written by BRICE HOGAN | GROWTH, CREATIVITY
Arno Rafael Minkkinen is a famous photographer who has been taking photos for over 6 decades. His photos are these beautiful black and whites of the human body in different positions in nature.
He gave an interesting commencement speech in 2004 about something called the Helsinki Bus Station Theory (1)
He explains that at the heart of the city there is a bus platform and at the platform, there are a number of buses with different numbers you could jump on.
"Each bus takes the same route out of the city for a least a kilometer stopping at bus stop intervals along the way where the same numbers are again repeated: 21, 71, 58, 33, and 19.
Now let’s say, again metaphorically speaking, that each bus stop represents one year in the life of a photographer, meaning the third bus stop would represent three years of photographic activity.
Ok, so you have been working for three years making platinum studies of nudes. Call it bus #21.
You take those three years of work on the nude to the Museum of Fine Arts Boston and the curator asks if you are familiar with the nudes of Irving Penn. His bus, 71, was on the same line. Or you take them to a gallery in Paris and are reminded to check out Bill Brandt, bus 58, and so on.
Shocked, you realize that what you have been doing for three years others have already done.
So you hop off the bus, grab a cab (because life is short) and head straight back to the bus station looking for another platform.
This time you are going to make 8x10 view camera color snapshots of people lying on the beach from a cherry picker crane.
You spend three years at it and three grand and produce a series of works that illicit the same comment: haven’t you seen the work of Richard Misrach? Or, if they are steamy black and white 8x10 camera views of palm trees swaying off a beachfront, haven’t you seen the work of Sally Mann?
So once again, you get off the bus, grab the cab, race back and find a new platform. This goes on all your creative life, always showing new work, always being compared to others."
He then poses this question. " What to do?"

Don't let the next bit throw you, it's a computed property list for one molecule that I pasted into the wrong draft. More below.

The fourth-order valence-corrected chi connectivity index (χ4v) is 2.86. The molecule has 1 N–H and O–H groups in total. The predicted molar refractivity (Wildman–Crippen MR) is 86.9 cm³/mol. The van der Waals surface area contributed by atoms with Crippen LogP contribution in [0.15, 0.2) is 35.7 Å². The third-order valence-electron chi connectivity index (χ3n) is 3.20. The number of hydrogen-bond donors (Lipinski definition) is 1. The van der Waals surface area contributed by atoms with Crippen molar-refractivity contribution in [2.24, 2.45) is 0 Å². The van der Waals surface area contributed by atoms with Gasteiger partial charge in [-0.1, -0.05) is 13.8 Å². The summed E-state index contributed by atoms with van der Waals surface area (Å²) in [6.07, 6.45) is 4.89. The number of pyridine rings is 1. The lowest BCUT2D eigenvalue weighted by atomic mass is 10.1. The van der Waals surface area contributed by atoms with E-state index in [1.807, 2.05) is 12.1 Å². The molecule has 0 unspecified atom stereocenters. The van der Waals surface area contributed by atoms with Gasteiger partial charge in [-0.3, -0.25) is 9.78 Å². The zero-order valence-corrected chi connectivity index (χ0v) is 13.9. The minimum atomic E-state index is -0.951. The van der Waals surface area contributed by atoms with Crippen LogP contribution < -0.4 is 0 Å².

"It’s simple. Stay on the bus. Stay on the f*cking bus."
He then explains that in time even though you start the route the same, eventually there will be a difference. Too often you want to get off the "bus" and take the cab as a shortcut to possibly better things.
We often don't give things time enough to see that we are actually progressing toward the ultimate goal that we want to start out with. In our minds, the shortcut is faster. However, the time we spend taking the many "shortcuts" we think get us there faster takes longer than just staying on the bus.
It's About Re-Learning
Malcolm Gladwell introduced the idea that it takes 10,000 hours of practice to become a master at something. I would add something to that idea. It's not the 10,000 hours that matter its the re-learning that must take place.
"You can practice shooting 8 hours a day, but if your technique is wrong, then all you become is very good at shooting the wrong way"
- Michael Jordan -
There is often one input for what we learn, and if you rely on just reading a book and putting it down. You could read 100 books and not retain a thing, you could put in 10,000 hours of working out but if you don't retain and learn to adjust. Like Michael said you get good at doing something the wrong way.
We learn from the 3 different outputs reflection, implementation, and teaching or sharing the idea. This process will hardwire the information we need to master.
But if you keep getting off the "bus" or you can't pick the lane you want to be in it's really difficult to master anything.
Staying on the Bus
Is it true that consistency can create success? Yes, but only if you stay on the bus. "We should stay on the bus and commit to the hard work of revisiting, rethinking, and revising our ideas" (2)
Then like Rafael said even though you start at a similar place that everyone else does, (and you may feel like you are doing the same work as someone else had done, or you are experiencing imposter syndrome.)
You will find if you stay on the bus long enough your unique difference will emerge and you become someone that will be compared to others instead of being in their shadow.